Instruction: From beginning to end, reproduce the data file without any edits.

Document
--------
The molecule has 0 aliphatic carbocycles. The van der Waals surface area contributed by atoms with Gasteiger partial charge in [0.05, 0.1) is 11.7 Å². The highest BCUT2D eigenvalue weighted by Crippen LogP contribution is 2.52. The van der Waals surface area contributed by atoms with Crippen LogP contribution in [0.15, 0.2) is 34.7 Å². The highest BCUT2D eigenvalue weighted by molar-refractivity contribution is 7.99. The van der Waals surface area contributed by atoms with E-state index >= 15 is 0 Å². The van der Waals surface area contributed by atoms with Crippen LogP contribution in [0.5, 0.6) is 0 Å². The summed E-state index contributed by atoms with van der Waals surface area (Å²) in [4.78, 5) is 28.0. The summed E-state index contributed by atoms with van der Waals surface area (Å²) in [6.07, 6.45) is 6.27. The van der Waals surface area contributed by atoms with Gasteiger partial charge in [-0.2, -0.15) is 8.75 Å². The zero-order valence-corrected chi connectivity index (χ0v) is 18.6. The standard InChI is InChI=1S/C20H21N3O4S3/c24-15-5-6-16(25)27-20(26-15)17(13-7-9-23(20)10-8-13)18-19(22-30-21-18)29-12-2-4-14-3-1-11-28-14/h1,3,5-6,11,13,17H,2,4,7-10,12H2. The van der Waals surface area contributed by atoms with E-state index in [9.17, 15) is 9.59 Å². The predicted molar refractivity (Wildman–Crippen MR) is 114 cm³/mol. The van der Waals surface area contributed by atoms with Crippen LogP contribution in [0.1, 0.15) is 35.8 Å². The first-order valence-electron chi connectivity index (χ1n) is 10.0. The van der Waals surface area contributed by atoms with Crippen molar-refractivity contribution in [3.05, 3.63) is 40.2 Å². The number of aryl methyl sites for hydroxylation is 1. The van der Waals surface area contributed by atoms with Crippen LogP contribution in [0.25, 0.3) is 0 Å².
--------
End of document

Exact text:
The molecule has 0 aliphatic carbocycles. The van der Waals surface area contributed by atoms with Gasteiger partial charge in [0.05, 0.1) is 11.7 Å². The highest BCUT2D eigenvalue weighted by Crippen LogP contribution is 2.52. The van der Waals surface area contributed by atoms with Crippen LogP contribution in [0.15, 0.2) is 34.7 Å². The highest BCUT2D eigenvalue weighted by molar-refractivity contribution is 7.99. The van der Waals surface area contributed by atoms with E-state index >= 15 is 0 Å². The van der Waals surface area contributed by atoms with Crippen LogP contribution in [0.5, 0.6) is 0 Å². The summed E-state index contributed by atoms with van der Waals surface area (Å²) in [4.78, 5) is 28.0. The summed E-state index contributed by atoms with van der Waals surface area (Å²) in [6.07, 6.45) is 6.27. The van der Waals surface area contributed by atoms with Gasteiger partial charge in [-0.2, -0.15) is 8.75 Å². The zero-order valence-corrected chi connectivity index (χ0v) is 18.6. The standard InChI is InChI=1S/C20H21N3O4S3/c24-15-5-6-16(25)27-20(26-15)17(13-7-9-23(20)10-8-13)18-19(22-30-21-18)29-12-2-4-14-3-1-11-28-14/h1,3,5-6,11,13,17H,2,4,7-10,12H2. The van der Waals surface area contributed by atoms with E-state index in [9.17, 15) is 9.59 Å². The predicted molar refractivity (Wildman–Crippen MR) is 114 cm³/mol. The van der Waals surface area contributed by atoms with Crippen LogP contribution in [0.1, 0.15) is 35.8 Å². The first-order valence-electron chi connectivity index (χ1n) is 10.0. The van der Waals surface area contributed by atoms with Crippen molar-refractivity contribution in [3.05, 3.63) is 40.2 Å². The number of aryl methyl sites for hydroxylation is 1. The van der Waals surface area contributed by atoms with Crippen LogP contribution in [0.25, 0.3) is 0 Å².